- The Washington Times - Wednesday, April 5, 2017

Taser International, the company best known for making electroshock weapons used by law enforcement, announced a new program to distribute free body-worn cameras to police officers across the country.

The announcement comes as concern over fatal police and civilian interactions has prompted police departments to increasingly turn to the technology in order to promote accountability and transparency. Taser, which also announced Wednesday it is changing its name to Axon, is offering the equipment for free as well as training and video storage services at no cost for up to a year.

“We are going ‘all-in’ to empower police officers to more safely and effectively do their jobs and drive important social change by making body cameras available to every officer in America,” Rick Smith, founder and CEO of Axon, said in a statement. “We believe these cameras are more than just tools to protect communities and the officers who serve them.”

Despite increased calls for police departments to use the body-worn camera technology to record interactions with civilians — providing the potential for indisputable evidence of what happened during an encounter — civil rights and privacy rights advocates expressed skepticism of the announcement.

Some worried the free giveaway would prompt departments to start deploying cameras without first developing policies to regulate their use.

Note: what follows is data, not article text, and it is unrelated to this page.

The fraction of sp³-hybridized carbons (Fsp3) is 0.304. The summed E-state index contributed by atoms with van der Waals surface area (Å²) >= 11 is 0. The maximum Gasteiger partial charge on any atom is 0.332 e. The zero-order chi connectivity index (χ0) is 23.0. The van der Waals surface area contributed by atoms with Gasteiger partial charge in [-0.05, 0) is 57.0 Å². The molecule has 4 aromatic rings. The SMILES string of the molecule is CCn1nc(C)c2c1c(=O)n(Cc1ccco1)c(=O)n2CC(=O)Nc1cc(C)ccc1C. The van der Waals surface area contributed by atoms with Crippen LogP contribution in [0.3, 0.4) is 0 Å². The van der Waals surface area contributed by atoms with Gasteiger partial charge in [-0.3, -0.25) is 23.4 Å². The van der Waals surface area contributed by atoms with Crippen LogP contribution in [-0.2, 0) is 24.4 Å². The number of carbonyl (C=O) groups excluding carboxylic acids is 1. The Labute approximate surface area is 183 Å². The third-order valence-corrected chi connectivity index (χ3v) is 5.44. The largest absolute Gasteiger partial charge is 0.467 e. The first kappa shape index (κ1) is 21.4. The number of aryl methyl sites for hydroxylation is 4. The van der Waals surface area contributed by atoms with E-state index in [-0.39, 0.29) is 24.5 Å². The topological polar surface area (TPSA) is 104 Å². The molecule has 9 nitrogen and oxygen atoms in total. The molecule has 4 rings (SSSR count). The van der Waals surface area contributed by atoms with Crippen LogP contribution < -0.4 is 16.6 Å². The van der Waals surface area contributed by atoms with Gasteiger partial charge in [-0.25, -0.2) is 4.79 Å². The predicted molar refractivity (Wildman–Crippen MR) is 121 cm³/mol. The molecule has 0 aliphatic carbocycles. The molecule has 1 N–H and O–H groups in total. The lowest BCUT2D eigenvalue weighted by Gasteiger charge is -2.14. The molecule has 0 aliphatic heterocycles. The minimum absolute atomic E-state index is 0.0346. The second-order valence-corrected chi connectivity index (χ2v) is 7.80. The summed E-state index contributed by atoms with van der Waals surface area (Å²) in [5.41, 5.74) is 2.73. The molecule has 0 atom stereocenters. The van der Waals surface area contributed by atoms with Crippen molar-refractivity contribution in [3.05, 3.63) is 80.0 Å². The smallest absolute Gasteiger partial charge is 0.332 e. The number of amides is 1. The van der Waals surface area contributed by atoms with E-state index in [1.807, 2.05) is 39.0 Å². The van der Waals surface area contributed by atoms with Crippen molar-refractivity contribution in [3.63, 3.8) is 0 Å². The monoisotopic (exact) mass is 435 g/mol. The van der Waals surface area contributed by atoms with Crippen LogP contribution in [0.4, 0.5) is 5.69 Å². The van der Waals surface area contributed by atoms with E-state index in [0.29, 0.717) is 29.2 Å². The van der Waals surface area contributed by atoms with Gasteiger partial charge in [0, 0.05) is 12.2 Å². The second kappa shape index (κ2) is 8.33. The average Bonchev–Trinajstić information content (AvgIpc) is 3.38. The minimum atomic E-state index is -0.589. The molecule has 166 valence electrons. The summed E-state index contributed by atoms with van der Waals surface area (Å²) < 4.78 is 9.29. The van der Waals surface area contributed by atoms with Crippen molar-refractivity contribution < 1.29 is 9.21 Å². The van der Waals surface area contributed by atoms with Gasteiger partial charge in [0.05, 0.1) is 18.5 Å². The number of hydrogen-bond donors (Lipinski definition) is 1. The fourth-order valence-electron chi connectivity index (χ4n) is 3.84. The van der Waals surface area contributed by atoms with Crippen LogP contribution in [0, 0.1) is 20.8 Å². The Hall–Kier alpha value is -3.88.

“Without carefully crafted policy safeguards, these devices could become instruments of injustice, rather than tools of accountability,” said Wade Henderson, president of the The Leadership Conference on Civil and Human Rights. “If departments accept this offer, they must develop and implement body camera policies that uphold accountability and protect the rights of those being recorded.”

Others were concerned about the rapid spread of surveillance technology.

“Communities have to ask what software will be run on the video that these cameras gather,” said Clare Garvie, an associate at the Center on Privacy and Technology at Georgetown Law. “Taser has long forecasted the use of real-time face recognition on live body camera video. Picture a world where the face of every man, woman, and child is scanned and identified when they pass an officer on the street. This may be the first step towards that world.”

Sarah Morris, director of the Open Internet Policy at New America’s Open Technology Institute, cautioned that the “tendency to view body worn cameras as a panacea for police accountability ignores the many challenges and complexities that drive the need for that accountability in the first place.”

While the equipment and first year of video storage might be free, experts also cautioned that video storage and maintenance can be a major cost to departments in the long run.

“Hardware is a relatively small part of the cost of cameras — and more importantly, without taking the time to do it right, and implement good policies, cameras will do more harm than good,” said Jay Stanley, senior policy analyst with the American Civil Liberties Union’s Speech, Privacy, and Technology Project.

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